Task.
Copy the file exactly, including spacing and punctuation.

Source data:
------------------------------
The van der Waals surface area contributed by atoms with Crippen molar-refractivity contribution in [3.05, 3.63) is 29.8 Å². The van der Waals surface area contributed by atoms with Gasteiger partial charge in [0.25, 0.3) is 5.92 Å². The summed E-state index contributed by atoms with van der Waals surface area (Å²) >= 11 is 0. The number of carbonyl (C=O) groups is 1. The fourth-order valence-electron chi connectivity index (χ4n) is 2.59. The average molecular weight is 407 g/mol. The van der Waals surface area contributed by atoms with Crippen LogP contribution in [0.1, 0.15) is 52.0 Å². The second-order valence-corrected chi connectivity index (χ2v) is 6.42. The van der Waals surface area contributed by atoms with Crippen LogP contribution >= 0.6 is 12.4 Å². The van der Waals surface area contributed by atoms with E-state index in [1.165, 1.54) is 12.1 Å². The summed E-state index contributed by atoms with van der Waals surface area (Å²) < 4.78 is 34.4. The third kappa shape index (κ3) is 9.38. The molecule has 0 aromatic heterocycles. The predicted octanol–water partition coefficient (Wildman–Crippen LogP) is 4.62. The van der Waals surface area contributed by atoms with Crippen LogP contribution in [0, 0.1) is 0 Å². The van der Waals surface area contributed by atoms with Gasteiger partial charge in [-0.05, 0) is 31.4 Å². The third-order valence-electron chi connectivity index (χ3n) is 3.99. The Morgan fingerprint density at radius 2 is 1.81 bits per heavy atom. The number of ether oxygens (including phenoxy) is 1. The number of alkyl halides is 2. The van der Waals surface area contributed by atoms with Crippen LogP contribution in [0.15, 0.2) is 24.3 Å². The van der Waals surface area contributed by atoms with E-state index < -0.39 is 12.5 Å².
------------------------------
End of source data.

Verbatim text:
The van der Waals surface area contributed by atoms with Crippen molar-refractivity contribution in [3.05, 3.63) is 29.8 Å². The van der Waals surface area contributed by atoms with Gasteiger partial charge in [0.25, 0.3) is 5.92 Å². The summed E-state index contributed by atoms with van der Waals surface area (Å²) >= 11 is 0. The number of carbonyl (C=O) groups is 1. The fourth-order valence-electron chi connectivity index (χ4n) is 2.59. The average molecular weight is 407 g/mol. The van der Waals surface area contributed by atoms with Crippen LogP contribution in [0.1, 0.15) is 52.0 Å². The second-order valence-corrected chi connectivity index (χ2v) is 6.42. The van der Waals surface area contributed by atoms with Crippen LogP contribution >= 0.6 is 12.4 Å². The van der Waals surface area contributed by atoms with E-state index in [1.165, 1.54) is 12.1 Å². The summed E-state index contributed by atoms with van der Waals surface area (Å²) < 4.78 is 34.4. The third kappa shape index (κ3) is 9.38. The molecule has 0 aromatic heterocycles. The predicted octanol–water partition coefficient (Wildman–Crippen LogP) is 4.62. The van der Waals surface area contributed by atoms with Crippen LogP contribution in [0, 0.1) is 0 Å². The van der Waals surface area contributed by atoms with Gasteiger partial charge in [-0.05, 0) is 31.4 Å². The third-order valence-electron chi connectivity index (χ3n) is 3.99. The Morgan fingerprint density at radius 2 is 1.81 bits per heavy atom. The number of ether oxygens (including phenoxy) is 1. The number of alkyl halides is 2. The van der Waals surface area contributed by atoms with Crippen LogP contribution in [0.15, 0.2) is 24.3 Å². The van der Waals surface area contributed by atoms with E-state index < -0.39 is 12.5 Å².